Archaeological Field Investigation at State Capitol Rescheduled


Public Invited to View Archaeological Work October 22 - 24

What secrets lie buried around one of North Carolina's oldest state government buildings? Find out at the North Carolina State Capitol this October from Thursday, October 22, to Sat., October 24 at an Archaeological Field Investigation on Capitol Square.

This free program is hosted by the Capitol in conjunction with the State Office of Archaeology, the University of North Carolina Greensboro's Archaeology and Geography Departments, and New South Associates, Inc., a private cultural resource management firm. This Field Investigation will take place during the Capitol's open hours of 9 a.m. to 5 p.m. 

The Capitol has served as the home of state government for 175 years and Union Square, now more commonly known as Capitol Square, has been the government center since the founding of Raleigh in 1792. Though the square has been excavated in the past, ongoing archaeological research is necessary to learn more about the grounds' buildings and inhabitants. Visitors will be able to witness archaeological techniques, such as ground penetrating radar, and speak with the investigators about their project work. There is no charge to watch the Field Investigation.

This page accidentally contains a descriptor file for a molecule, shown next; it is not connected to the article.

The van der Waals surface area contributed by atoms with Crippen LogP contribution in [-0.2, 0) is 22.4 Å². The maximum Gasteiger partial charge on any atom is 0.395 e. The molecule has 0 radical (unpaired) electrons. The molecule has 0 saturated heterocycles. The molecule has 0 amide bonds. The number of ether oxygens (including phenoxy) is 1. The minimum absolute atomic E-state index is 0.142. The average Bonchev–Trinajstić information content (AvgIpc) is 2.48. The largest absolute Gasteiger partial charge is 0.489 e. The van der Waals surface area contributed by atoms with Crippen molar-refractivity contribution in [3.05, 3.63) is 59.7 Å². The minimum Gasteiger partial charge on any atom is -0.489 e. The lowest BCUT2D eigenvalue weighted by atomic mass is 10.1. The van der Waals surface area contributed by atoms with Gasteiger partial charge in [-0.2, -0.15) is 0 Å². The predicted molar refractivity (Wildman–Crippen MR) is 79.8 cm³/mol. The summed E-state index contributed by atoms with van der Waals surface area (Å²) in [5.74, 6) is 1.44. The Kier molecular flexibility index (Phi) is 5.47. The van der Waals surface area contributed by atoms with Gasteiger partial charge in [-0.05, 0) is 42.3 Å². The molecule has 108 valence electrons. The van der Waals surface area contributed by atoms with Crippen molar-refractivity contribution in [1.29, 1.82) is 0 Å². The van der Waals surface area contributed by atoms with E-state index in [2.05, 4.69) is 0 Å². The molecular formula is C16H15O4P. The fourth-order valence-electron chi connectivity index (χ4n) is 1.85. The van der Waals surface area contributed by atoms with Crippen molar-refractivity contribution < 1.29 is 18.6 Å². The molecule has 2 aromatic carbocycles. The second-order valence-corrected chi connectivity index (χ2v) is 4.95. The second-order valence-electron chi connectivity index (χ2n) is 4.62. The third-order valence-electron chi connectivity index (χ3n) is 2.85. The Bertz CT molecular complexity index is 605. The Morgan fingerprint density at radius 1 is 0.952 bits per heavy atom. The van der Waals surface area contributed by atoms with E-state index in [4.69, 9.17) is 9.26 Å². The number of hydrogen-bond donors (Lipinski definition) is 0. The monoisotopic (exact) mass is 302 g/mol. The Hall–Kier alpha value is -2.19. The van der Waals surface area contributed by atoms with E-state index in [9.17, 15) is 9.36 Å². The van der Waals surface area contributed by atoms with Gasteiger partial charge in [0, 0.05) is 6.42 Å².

The State Capitol's mission is to preserve and interpret the history, architecture and functions of the 1840 Capitol building and Union Square. It is within the Division of State Historic Sites in the North Carolina Department of Natural and Cultural Resources and located at One Edenton Street in Raleigh. Please visit for more information.

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